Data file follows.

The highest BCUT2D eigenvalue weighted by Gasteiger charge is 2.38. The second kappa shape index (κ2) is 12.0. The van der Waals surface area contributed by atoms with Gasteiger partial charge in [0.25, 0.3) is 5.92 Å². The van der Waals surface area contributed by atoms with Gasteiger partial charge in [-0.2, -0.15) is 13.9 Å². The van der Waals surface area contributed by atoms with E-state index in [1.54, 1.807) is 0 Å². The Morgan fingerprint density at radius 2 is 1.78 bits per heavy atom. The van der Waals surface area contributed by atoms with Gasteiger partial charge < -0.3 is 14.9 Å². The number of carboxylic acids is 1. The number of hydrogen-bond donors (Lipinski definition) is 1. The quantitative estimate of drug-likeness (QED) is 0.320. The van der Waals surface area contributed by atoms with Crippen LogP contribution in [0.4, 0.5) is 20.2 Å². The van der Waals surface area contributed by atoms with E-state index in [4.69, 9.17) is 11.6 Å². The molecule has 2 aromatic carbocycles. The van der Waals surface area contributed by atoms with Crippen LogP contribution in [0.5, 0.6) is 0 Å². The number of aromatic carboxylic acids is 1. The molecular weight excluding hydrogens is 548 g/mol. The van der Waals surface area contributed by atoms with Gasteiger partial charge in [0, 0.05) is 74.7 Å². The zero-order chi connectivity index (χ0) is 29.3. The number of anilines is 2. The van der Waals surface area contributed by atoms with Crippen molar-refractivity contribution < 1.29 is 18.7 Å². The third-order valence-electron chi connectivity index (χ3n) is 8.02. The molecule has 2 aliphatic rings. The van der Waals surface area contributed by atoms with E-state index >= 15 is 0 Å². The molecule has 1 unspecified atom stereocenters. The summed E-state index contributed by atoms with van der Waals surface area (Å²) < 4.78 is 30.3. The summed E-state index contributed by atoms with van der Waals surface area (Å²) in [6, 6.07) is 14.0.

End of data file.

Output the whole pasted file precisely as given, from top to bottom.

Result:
The highest BCUT2D eigenvalue weighted by Gasteiger charge is 2.38. The second kappa shape index (κ2) is 12.0. The van der Waals surface area contributed by atoms with Gasteiger partial charge in [0.25, 0.3) is 5.92 Å². The van der Waals surface area contributed by atoms with Gasteiger partial charge in [-0.2, -0.15) is 13.9 Å². The van der Waals surface area contributed by atoms with E-state index in [1.54, 1.807) is 0 Å². The Morgan fingerprint density at radius 2 is 1.78 bits per heavy atom. The van der Waals surface area contributed by atoms with Gasteiger partial charge < -0.3 is 14.9 Å². The number of carboxylic acids is 1. The number of hydrogen-bond donors (Lipinski definition) is 1. The quantitative estimate of drug-likeness (QED) is 0.320. The van der Waals surface area contributed by atoms with Crippen LogP contribution in [0.4, 0.5) is 20.2 Å². The van der Waals surface area contributed by atoms with E-state index in [4.69, 9.17) is 11.6 Å². The molecule has 2 aromatic carbocycles. The van der Waals surface area contributed by atoms with Crippen LogP contribution in [0.5, 0.6) is 0 Å². The number of aromatic carboxylic acids is 1. The molecular weight excluding hydrogens is 548 g/mol. The van der Waals surface area contributed by atoms with Gasteiger partial charge in [0, 0.05) is 74.7 Å². The zero-order chi connectivity index (χ0) is 29.3. The number of anilines is 2. The van der Waals surface area contributed by atoms with Crippen molar-refractivity contribution < 1.29 is 18.7 Å². The third-order valence-electron chi connectivity index (χ3n) is 8.02. The molecule has 2 aliphatic rings. The van der Waals surface area contributed by atoms with E-state index >= 15 is 0 Å². The molecule has 1 unspecified atom stereocenters. The summed E-state index contributed by atoms with van der Waals surface area (Å²) < 4.78 is 30.3. The summed E-state index contributed by atoms with van der Waals surface area (Å²) in [6, 6.07) is 14.0.